African American Homeschooling
Links and Items
Homeschooling as a Mother's Right
Margaret is a homeschool veteran who explains why traditional schooling was never an option for her children. Margaret’s narrative documents the complexity of being a single Black mother and choosing to live in a low-income housing community, and not working full-time in order to fulfill her rights as a mother to do what she determined would be best for her children. Her account also demonstrates the role of faith, spirituality, and the complexity of building a curriculum to meet her children’s needs.
Exploring Single Black Mothers' Resistance Through Homeschooling
This work looks at contemporary Black homeschooling as a form of resistance among single Black mothers, exploring each mother's experience and perspective in deciding to homeschool and developing their practice. It faces the many issues that plague the education of Black children in America, including discipline disproportionality, frequent special education referrals, low expectations in the classroom, and the marginalization of Black parents. Most importantly, this work challenges stereotypical characterizations of who homeschools and why.
National African-American Homeschoolers Alliance (NAAHA)
Unschooling from an African-American Perspective
The New Pioneers: Black Homeschoolers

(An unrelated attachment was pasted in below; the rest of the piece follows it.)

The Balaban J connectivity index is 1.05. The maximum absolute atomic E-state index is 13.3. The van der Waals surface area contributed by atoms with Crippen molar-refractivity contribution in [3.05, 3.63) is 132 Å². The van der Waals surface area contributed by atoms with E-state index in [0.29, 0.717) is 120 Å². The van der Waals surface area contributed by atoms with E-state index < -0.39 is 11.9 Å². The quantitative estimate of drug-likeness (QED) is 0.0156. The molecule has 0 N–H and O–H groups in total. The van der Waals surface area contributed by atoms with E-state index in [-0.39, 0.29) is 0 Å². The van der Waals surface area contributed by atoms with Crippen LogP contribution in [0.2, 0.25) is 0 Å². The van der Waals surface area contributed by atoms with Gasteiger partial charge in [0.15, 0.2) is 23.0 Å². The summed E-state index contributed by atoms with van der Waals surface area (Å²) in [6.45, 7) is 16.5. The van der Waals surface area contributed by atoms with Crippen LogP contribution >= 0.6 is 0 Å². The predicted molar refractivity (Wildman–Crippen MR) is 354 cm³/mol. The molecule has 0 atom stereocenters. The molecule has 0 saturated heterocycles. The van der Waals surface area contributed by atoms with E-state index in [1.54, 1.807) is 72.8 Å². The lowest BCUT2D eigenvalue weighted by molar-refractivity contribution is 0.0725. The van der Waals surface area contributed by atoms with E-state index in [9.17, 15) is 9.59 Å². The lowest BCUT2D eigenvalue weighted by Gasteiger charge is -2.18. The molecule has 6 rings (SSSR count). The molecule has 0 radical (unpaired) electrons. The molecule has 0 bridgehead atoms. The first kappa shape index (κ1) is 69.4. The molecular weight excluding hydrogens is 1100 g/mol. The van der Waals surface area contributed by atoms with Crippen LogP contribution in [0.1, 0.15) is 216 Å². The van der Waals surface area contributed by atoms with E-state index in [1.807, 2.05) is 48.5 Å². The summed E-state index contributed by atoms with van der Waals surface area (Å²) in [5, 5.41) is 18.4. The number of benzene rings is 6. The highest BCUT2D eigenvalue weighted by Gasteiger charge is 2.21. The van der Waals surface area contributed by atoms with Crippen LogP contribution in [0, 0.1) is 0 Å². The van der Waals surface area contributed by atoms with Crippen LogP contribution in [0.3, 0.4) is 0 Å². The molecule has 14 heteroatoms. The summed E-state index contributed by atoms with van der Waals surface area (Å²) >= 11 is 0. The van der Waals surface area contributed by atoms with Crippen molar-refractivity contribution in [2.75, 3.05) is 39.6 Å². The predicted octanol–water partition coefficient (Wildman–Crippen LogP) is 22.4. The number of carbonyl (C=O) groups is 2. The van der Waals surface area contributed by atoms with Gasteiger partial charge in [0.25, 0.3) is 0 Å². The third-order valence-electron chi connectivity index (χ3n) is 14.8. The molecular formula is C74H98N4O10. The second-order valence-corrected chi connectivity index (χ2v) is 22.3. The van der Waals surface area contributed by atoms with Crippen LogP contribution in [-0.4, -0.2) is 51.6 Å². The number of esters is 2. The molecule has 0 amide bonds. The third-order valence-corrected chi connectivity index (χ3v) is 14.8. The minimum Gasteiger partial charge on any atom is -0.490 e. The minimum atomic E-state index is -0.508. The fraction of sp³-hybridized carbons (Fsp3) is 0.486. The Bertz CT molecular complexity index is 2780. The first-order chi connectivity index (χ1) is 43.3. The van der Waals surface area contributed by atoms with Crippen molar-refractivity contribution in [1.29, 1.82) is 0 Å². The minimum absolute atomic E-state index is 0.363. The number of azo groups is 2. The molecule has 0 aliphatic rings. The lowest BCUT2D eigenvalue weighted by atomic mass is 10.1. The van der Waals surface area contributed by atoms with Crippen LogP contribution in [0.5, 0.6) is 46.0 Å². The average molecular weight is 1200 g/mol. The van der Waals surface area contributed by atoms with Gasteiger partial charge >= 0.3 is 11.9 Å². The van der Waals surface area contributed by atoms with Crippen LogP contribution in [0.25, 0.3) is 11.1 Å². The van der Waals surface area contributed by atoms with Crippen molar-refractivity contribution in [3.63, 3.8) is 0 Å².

The Choice To Homeschool: A Quick Primer For Black Families
Web Presence for African-American Homeschoolers
The Growing Black Homeschool Movement
Poor Education Prognosis
Beyond Statistics: A Real Look At Black Homeschoolers
Black Homeschoolers Club
Afrocentric Homeschoolers Association Email Group
African American Unschoolers (AfAmUnschool) Email Group
African American Homeschoolers
African American Homeschooler
New Rising Homeschool Network
Families of Color Utilizing Home Schooling (FOCUHS)
Tips for Cultural Studies in Homeschooling
Blacks are the largest segment rising in homeschooling
Homeschooling and Libraries: New Solutions and Opportunities
Homeschools are alwsy looking for alternative ways of schooling that do not necessarily reflect what a typical classroom looks like. Since homeschooling is so diverse across families, information institutions, including public, academic, school, and special libraries may find it challenging to meet all their needs and desires. This collection of essays offers approaches and strategies from library professionals and veteran homeschoolers on how to best serve the needs and experiences of homeschooled youth. This book includes information on special needs homeschooling, gifted students, and African American students as well.
Brown Sugar & Spice Books
As an Amazon Associate, we earn from qualifying purchases. We get commissions for purchases made through links on this site.